On View: American Art Galleries, 5th Floor, The United States on the World Stage, 1865–1930
Trained in Germany as a cabinetmaker, Daniel Pabst arrived in Philadelphia in 1849. There, he earned a reputation for carved Renaissance Revival furniture, characterized by classical motifs such as columns, capitals, and carved animal heads.
In the mid-1870s his style changed under the influence of English reform designers such as Christopher Dresser, who lectured in Philadelphia during the Centennial Exhibition in 1876. Pabst’s new work in the reform-minded, rectilinear Modern Gothic style incorporated abstracted interpretations of nature, as in the floral medallion on the lower part of this cabinet. The crisp silhouette of the piece reflects the new taste for precision that accompanied the greater use of the machine in the furniture industry.
Walnut and burl ash, painted glass
57 1/2 x 33 x 17in. (146.1 x 83.8 x 43.2cm) (show scale)
Bequest of Marie Bernice Bitzer, by exchange
You may download and use Brooklyn Museum images of this three-dimensional work in accordance with a Creative Commons license
. Fair use, as understood under the United States Copyright Act, may also apply.
Please include caption information from this page and credit the Brooklyn Museum. If you need a high resolution file, please fill out our online application form
For further information about copyright, we recommend resources at the United States Library of Congress
, Cornell University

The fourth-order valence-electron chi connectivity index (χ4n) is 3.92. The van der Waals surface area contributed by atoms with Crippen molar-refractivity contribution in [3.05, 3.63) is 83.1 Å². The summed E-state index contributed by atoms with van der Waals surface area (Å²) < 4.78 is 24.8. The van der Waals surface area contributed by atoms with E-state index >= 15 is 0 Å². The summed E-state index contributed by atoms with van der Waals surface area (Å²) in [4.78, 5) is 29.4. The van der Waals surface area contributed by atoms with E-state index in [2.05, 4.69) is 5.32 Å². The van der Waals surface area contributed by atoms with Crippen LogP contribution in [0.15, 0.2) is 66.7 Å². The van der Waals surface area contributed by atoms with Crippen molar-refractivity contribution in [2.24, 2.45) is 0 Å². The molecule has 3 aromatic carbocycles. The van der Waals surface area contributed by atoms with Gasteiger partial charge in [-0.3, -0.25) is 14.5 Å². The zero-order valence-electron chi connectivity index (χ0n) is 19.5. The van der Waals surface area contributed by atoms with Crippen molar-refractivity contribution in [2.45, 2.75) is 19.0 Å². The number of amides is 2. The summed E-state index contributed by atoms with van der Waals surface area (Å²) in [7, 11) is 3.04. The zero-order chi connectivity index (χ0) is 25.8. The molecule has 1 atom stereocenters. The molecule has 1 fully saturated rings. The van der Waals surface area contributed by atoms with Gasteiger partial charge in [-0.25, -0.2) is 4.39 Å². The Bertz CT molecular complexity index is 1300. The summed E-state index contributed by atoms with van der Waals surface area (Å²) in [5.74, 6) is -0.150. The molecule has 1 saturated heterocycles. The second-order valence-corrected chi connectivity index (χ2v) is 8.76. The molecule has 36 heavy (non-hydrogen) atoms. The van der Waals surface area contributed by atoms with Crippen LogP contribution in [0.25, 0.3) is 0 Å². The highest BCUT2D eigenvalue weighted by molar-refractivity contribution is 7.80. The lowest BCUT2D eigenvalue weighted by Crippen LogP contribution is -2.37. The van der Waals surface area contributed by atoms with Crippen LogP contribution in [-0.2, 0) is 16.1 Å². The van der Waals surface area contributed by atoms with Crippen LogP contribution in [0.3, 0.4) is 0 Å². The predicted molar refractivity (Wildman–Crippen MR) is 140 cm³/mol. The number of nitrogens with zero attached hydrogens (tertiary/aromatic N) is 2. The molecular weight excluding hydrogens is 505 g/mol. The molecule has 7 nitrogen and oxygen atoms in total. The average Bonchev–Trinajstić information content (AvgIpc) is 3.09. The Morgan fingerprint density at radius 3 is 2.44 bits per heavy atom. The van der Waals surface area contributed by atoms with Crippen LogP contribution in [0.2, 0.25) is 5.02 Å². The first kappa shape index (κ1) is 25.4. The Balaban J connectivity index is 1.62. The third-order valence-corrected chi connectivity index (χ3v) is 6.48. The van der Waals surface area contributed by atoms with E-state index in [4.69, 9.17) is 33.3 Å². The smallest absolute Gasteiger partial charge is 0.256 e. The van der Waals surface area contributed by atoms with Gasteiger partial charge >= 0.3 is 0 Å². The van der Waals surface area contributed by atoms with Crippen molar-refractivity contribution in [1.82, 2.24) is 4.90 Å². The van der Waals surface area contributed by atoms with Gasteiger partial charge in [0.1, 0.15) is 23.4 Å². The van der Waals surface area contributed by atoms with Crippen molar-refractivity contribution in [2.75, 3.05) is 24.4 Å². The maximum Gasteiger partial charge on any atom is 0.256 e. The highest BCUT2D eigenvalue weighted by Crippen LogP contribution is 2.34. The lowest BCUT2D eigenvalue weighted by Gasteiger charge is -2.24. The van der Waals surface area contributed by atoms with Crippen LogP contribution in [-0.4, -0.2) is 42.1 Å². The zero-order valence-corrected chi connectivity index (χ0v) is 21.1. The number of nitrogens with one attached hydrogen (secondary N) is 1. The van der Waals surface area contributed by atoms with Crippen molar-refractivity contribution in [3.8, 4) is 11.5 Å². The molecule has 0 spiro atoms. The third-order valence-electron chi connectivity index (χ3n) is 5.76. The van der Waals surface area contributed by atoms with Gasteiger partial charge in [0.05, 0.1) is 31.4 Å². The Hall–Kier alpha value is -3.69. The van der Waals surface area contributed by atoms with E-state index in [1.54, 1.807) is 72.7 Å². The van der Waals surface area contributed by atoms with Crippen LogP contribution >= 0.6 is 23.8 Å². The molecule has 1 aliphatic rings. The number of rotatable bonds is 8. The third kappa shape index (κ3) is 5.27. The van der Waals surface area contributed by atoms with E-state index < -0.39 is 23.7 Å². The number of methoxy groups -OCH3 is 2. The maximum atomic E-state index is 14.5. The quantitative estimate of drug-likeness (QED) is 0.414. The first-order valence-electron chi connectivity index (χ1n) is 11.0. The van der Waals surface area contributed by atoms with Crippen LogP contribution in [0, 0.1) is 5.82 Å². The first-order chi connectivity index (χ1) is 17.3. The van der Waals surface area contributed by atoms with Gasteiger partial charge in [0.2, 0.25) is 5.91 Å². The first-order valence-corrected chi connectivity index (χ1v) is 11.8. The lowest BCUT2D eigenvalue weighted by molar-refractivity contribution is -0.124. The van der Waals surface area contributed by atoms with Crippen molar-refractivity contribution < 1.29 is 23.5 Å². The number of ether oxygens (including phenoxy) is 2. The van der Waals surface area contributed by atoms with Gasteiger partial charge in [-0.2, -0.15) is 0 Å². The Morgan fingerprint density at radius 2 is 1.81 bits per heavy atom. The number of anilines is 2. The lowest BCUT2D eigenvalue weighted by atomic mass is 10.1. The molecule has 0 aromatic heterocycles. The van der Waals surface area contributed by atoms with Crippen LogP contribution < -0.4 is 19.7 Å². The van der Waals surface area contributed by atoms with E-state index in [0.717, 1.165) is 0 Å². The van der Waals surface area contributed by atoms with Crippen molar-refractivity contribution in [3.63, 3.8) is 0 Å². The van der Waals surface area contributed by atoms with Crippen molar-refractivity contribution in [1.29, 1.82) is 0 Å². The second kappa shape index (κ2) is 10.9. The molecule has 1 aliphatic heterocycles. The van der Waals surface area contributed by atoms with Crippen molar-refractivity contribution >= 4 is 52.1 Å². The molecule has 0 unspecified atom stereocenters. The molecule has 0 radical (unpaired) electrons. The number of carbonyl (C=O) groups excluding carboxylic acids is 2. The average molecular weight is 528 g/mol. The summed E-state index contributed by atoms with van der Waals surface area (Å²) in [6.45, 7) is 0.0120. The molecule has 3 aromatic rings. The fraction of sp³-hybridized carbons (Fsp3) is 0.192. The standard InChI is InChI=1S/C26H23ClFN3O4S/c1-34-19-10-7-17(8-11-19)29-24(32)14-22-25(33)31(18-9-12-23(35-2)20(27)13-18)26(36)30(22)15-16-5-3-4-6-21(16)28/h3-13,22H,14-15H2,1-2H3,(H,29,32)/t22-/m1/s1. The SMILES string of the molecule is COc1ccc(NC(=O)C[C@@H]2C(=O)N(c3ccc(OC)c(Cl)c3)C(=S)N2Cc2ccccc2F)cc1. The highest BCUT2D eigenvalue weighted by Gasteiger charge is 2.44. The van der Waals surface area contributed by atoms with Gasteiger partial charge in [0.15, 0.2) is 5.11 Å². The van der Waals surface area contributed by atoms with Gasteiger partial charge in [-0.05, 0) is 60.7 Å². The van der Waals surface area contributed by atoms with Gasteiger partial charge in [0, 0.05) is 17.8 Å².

, Copyright and Cultural Institutions: Guidelines for U.S. Libraries, Archives, and Museums
, and Copyright Watch
For more information about the Museum's rights project, including how rights types are assigned, please see our blog posts on copyright
If you have any information regarding this work and rights to it, please contact email@example.com
Daniel Pabst (American, born Germany, 1826-1910). Cabinet, ca. 1875. Walnut and burl ash, painted glass, 57 1/2 x 33 x 17in. (146.1 x 83.8 x 43.2cm). Brooklyn Museum, Bequest of Marie Bernice Bitzer, by exchange, 1990.9. Creative Commons-BY (Photo: Brooklyn Museum, CUR.1990.9_detail.jpg)
component, documentation, CUR.1990.9_detail.jpg
. Brooklyn Museum photograph, 2010
"CUR" at the beginning of an image file name means that the image was created by a curatorial staff member. These study images may be digital point-and-shoot photographs, when we don\'t yet have high-quality studio photography, or they may be scans of older negatives, slides, or photographic prints, providing historical documentation of the object.
Cabinet, walnut and burl ash. Overall rectangular form with canted front and side top edge. Immediately below is continuous burl ash frieze against a stippled darker ground with centered florette on front. Central door in three panels; below large square conventionalized floral design of burl ash cut back to reveal darker stippled ground; above pair of diamond-shape polychrome painted conventionalized floral panels in white, green, blue, red and black on gold ground beneath diagonal striated clear glass, with conventionalized half-florettes cut back to reveal darker stippled ground in each corner around glass insets. Below central door, narrow drawer with two carved octagonal pulls with florettes and carved conventionalized burl ash leaf frieze on drawer front. Projecting side stiles: large three-toed claw feet support turned columns with ebonized shafts and composite conventionalized capitals support squared members with deeply carved rosette and above vertical burl ash band of conventionalized leaves topped by a conventionalized tulip below frieze at top. Brass escutcheon keyhole.
CONDITION - Very good original condition. Before purchase cleaned and lightly polished by Vilmos Gruenbuam, 1401, Brooklyn, New York.
Not every record you will find here is complete. More information is available for some works than for others, and some entries have been updated more recently. Records are frequently reviewed and revised, and we welcome
any additional information you might have.